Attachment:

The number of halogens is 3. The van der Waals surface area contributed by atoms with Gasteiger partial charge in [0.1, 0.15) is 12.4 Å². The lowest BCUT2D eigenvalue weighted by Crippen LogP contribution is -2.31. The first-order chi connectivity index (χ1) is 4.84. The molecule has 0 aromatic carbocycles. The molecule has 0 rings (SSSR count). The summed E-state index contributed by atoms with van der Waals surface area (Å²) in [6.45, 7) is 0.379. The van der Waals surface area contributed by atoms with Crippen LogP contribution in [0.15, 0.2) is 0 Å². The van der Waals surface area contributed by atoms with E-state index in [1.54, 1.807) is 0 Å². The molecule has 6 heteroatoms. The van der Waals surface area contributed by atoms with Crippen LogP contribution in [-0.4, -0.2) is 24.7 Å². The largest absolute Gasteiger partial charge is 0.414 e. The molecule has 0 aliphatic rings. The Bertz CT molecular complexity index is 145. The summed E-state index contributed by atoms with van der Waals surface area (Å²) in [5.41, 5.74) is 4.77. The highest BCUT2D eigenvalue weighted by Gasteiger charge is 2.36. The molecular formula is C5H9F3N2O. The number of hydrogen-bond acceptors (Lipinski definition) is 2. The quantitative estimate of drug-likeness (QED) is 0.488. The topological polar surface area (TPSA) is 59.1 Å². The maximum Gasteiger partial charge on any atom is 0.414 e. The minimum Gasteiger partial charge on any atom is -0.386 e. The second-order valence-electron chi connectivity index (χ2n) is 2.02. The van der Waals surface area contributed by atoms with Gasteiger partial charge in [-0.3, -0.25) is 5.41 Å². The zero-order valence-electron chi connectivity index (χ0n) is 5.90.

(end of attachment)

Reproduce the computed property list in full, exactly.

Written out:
The number of halogens is 3. The van der Waals surface area contributed by atoms with Gasteiger partial charge in [0.1, 0.15) is 12.4 Å². The lowest BCUT2D eigenvalue weighted by Crippen LogP contribution is -2.31. The first-order chi connectivity index (χ1) is 4.84. The molecule has 0 aromatic carbocycles. The molecule has 0 rings (SSSR count). The summed E-state index contributed by atoms with van der Waals surface area (Å²) in [6.45, 7) is 0.379. The van der Waals surface area contributed by atoms with Crippen LogP contribution in [0.15, 0.2) is 0 Å². The van der Waals surface area contributed by atoms with E-state index in [1.54, 1.807) is 0 Å². The molecule has 6 heteroatoms. The van der Waals surface area contributed by atoms with Crippen LogP contribution in [-0.4, -0.2) is 24.7 Å². The largest absolute Gasteiger partial charge is 0.414 e. The molecule has 0 aliphatic rings. The Bertz CT molecular complexity index is 145. The summed E-state index contributed by atoms with van der Waals surface area (Å²) in [5.41, 5.74) is 4.77. The highest BCUT2D eigenvalue weighted by Gasteiger charge is 2.36. The molecular formula is C5H9F3N2O. The number of hydrogen-bond acceptors (Lipinski definition) is 2. The quantitative estimate of drug-likeness (QED) is 0.488. The topological polar surface area (TPSA) is 59.1 Å². The maximum Gasteiger partial charge on any atom is 0.414 e. The minimum Gasteiger partial charge on any atom is -0.386 e. The second-order valence-electron chi connectivity index (χ2n) is 2.02. The van der Waals surface area contributed by atoms with Gasteiger partial charge in [-0.3, -0.25) is 5.41 Å². The zero-order valence-electron chi connectivity index (χ0n) is 5.90.